Tom Maayan’s college basketball career has been put on indefinite hold this week after the sophomore guard at Seton Hall learned the Israeli Defense Forces would not grant him an exemption from obligatory military service.

Last Tuesday was Maayan’s last game with the New Jersey school, and the home team sent him off with 71-55 win over NJIT, reports CBS Sports. Coming off the bench, Maayan earned an assist and a rebound, but went 0-2 from the field.

Seton Hall head coach Kevin Willard told The Star-Ledger that Maayan’s teammates took the news of his leaving hard.

“He has an opportunity to get back home and further his career and take care of his obligations to the military,” Willard told the paper.

“It sucks,” he said. “The locker room was upset when I told them.”

The announcement ends what Star-Ledger reporter Brendan Prunty described as the “ongoing saga” surrounding the 20-year-old Maayan’s fate.

All Israeli men over the age of 18 are required to serve three years in the military, and all women must serve two years. The co-ed spent several months this year training with the Israeli armed forces, but returned to the US after securing a rare exemption, reports the Star-Ledger.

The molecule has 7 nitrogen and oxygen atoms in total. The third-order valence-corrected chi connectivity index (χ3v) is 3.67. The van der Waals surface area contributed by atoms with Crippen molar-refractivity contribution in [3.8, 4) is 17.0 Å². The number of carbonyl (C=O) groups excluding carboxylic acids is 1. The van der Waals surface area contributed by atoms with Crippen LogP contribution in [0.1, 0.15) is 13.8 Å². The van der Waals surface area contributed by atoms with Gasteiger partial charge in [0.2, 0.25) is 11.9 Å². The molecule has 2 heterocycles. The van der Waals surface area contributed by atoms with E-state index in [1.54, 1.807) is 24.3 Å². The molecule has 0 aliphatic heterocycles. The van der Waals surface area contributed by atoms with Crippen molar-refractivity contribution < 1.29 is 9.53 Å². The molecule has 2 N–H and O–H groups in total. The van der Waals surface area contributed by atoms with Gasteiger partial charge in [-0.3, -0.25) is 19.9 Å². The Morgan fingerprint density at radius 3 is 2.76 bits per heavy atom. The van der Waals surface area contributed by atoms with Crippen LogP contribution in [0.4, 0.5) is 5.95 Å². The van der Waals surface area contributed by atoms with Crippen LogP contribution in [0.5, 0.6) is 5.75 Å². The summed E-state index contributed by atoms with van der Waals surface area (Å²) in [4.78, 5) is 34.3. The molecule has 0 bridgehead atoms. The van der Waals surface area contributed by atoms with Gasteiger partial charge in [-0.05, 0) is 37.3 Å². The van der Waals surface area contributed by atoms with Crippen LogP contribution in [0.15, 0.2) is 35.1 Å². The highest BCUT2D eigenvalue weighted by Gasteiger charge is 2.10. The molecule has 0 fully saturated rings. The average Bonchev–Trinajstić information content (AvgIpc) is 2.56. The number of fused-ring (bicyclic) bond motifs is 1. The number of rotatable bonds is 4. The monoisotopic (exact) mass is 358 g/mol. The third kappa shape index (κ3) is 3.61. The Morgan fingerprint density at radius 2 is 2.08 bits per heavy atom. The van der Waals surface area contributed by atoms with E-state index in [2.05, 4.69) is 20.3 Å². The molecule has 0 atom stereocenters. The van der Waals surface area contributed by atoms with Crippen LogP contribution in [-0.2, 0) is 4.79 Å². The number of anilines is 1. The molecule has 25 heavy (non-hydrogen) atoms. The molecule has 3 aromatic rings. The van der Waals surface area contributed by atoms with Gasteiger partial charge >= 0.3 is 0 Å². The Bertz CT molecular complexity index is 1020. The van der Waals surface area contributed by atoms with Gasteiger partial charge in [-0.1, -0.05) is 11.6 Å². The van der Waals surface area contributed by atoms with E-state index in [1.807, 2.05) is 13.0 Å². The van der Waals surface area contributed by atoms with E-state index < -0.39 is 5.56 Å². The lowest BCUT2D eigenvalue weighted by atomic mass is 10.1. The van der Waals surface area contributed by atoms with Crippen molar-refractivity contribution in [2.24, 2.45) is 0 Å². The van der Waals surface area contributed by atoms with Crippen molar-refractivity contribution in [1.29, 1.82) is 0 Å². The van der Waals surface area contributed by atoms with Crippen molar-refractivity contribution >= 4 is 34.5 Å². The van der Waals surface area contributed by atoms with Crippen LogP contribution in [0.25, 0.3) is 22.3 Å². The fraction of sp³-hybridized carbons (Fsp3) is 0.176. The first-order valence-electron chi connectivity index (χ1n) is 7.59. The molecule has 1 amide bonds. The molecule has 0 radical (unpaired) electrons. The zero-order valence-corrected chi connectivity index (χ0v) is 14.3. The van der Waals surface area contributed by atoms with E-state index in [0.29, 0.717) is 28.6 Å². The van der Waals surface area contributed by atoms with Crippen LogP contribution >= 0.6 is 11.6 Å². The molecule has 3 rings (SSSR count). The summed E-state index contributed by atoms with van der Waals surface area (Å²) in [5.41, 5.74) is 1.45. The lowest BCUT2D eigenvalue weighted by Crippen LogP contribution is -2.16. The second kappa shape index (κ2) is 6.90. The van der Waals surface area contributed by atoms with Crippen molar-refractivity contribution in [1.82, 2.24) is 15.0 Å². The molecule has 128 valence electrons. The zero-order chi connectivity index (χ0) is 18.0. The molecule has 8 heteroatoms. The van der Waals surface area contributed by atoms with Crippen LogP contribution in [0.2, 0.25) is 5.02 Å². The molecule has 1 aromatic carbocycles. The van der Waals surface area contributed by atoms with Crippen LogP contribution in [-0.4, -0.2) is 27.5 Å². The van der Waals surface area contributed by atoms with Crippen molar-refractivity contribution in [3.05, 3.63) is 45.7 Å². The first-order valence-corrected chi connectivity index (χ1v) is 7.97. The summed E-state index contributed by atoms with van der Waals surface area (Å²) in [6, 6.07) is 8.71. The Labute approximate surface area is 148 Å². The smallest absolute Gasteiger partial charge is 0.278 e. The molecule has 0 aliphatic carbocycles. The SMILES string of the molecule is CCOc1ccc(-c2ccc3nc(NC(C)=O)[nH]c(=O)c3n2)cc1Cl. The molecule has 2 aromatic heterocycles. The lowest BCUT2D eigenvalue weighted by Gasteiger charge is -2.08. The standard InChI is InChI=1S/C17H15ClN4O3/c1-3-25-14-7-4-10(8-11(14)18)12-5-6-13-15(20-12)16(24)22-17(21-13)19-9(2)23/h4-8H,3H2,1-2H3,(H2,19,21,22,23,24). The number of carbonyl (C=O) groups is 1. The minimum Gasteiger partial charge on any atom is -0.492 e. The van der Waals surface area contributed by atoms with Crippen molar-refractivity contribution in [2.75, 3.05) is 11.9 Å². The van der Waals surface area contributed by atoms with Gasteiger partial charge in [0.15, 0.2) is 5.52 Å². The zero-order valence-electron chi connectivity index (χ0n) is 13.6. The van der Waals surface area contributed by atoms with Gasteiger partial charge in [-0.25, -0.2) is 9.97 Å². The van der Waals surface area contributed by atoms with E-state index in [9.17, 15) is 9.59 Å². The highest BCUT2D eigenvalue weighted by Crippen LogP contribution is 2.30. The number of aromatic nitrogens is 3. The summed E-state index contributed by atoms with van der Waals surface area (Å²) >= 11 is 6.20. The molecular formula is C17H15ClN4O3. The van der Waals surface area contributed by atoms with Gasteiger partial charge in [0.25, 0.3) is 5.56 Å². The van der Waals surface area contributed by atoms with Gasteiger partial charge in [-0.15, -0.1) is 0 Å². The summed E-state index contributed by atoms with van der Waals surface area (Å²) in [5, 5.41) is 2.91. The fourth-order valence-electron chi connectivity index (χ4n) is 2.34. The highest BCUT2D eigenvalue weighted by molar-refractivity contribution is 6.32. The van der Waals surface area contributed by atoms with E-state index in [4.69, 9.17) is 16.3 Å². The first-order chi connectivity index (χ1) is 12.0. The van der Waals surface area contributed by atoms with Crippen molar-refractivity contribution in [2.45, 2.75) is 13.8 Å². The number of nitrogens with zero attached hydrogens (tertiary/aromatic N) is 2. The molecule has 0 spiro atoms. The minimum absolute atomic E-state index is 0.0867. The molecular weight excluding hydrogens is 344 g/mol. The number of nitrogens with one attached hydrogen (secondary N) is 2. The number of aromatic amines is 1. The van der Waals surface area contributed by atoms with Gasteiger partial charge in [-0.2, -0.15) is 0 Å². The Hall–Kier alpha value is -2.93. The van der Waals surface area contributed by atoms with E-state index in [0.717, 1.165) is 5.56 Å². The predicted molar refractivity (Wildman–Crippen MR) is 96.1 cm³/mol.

However, once back in New Jersey Maayan learned his good fortune was short lived. According to army officials, the coveted exemption had only been extended for 120 days, meaning Maayan was expected to return to his military post by January 2nd, according to The New York Times.

“Tommy has been and will always be a beloved member of the Seton Hall community,” Coach Willard told The Times. “We will certainly miss him, and while we understand and respect his responsibility to serve his country, we are disappointed with the timing.”

Maayan’s uncle David Fuchs said he believes the Israeli government may have been reluctant to grant the collegiate player further exemptions because it was skeptical of the young man’s successes at Seton Hall, a Catholic school of around 5,500 undergraduates with a top-tier basketball program in the NCAA Division I Big East Conference.

While the decision means a basketball career is almost definitely out of the picture, Maaayan, who holds Canadian as well as Israeli citizenship, told The Times that he never even considered a drastic third option: ignoring his Israeli obligations and being banned from the country.

“I was raised in Israel most of my life,” Maayan said. “All my family, my friends, live over there. I really love that country. I couldn’t imagine not being able to go back there.”